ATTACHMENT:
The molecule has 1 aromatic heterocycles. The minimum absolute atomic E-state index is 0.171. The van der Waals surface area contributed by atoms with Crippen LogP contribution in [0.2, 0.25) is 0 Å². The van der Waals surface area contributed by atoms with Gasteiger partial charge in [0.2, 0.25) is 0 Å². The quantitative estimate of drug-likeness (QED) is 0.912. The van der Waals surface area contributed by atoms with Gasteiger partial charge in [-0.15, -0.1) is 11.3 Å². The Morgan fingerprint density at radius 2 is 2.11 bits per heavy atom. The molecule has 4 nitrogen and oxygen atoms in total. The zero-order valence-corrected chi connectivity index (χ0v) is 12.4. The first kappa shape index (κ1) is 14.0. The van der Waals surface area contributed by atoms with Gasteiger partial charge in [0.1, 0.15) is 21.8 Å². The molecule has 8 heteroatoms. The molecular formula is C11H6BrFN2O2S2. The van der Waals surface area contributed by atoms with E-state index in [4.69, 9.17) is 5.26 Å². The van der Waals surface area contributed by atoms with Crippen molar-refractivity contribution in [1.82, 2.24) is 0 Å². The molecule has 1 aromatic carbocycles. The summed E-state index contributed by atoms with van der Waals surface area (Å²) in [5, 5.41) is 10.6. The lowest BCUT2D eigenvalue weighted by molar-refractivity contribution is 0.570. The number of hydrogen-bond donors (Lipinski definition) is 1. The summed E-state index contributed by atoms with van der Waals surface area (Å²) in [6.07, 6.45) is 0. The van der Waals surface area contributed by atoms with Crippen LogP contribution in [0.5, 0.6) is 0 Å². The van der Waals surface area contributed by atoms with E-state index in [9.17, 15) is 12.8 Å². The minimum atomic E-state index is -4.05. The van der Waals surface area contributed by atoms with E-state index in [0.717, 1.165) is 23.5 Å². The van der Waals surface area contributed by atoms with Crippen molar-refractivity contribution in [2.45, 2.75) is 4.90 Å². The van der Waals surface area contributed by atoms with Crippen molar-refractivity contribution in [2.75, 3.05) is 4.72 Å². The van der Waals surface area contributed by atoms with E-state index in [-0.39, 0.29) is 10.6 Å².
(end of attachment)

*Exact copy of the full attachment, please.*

The molecule has 1 aromatic heterocycles. The minimum absolute atomic E-state index is 0.171. The van der Waals surface area contributed by atoms with Crippen LogP contribution in [0.2, 0.25) is 0 Å². The van der Waals surface area contributed by atoms with Gasteiger partial charge in [0.2, 0.25) is 0 Å². The quantitative estimate of drug-likeness (QED) is 0.912. The van der Waals surface area contributed by atoms with Gasteiger partial charge in [-0.15, -0.1) is 11.3 Å². The Morgan fingerprint density at radius 2 is 2.11 bits per heavy atom. The molecule has 4 nitrogen and oxygen atoms in total. The zero-order valence-corrected chi connectivity index (χ0v) is 12.4. The first kappa shape index (κ1) is 14.0. The van der Waals surface area contributed by atoms with Gasteiger partial charge in [0.1, 0.15) is 21.8 Å². The molecule has 8 heteroatoms. The molecular formula is C11H6BrFN2O2S2. The van der Waals surface area contributed by atoms with E-state index in [4.69, 9.17) is 5.26 Å². The van der Waals surface area contributed by atoms with Crippen molar-refractivity contribution in [1.82, 2.24) is 0 Å². The molecule has 1 aromatic carbocycles. The summed E-state index contributed by atoms with van der Waals surface area (Å²) in [5, 5.41) is 10.6. The lowest BCUT2D eigenvalue weighted by molar-refractivity contribution is 0.570. The number of hydrogen-bond donors (Lipinski definition) is 1. The summed E-state index contributed by atoms with van der Waals surface area (Å²) in [6.07, 6.45) is 0. The van der Waals surface area contributed by atoms with Crippen LogP contribution in [0.5, 0.6) is 0 Å². The van der Waals surface area contributed by atoms with E-state index in [9.17, 15) is 12.8 Å². The minimum atomic E-state index is -4.05. The van der Waals surface area contributed by atoms with E-state index in [0.717, 1.165) is 23.5 Å². The van der Waals surface area contributed by atoms with Crippen molar-refractivity contribution in [2.45, 2.75) is 4.90 Å². The van der Waals surface area contributed by atoms with Crippen molar-refractivity contribution in [2.75, 3.05) is 4.72 Å². The van der Waals surface area contributed by atoms with E-state index in [-0.39, 0.29) is 10.6 Å².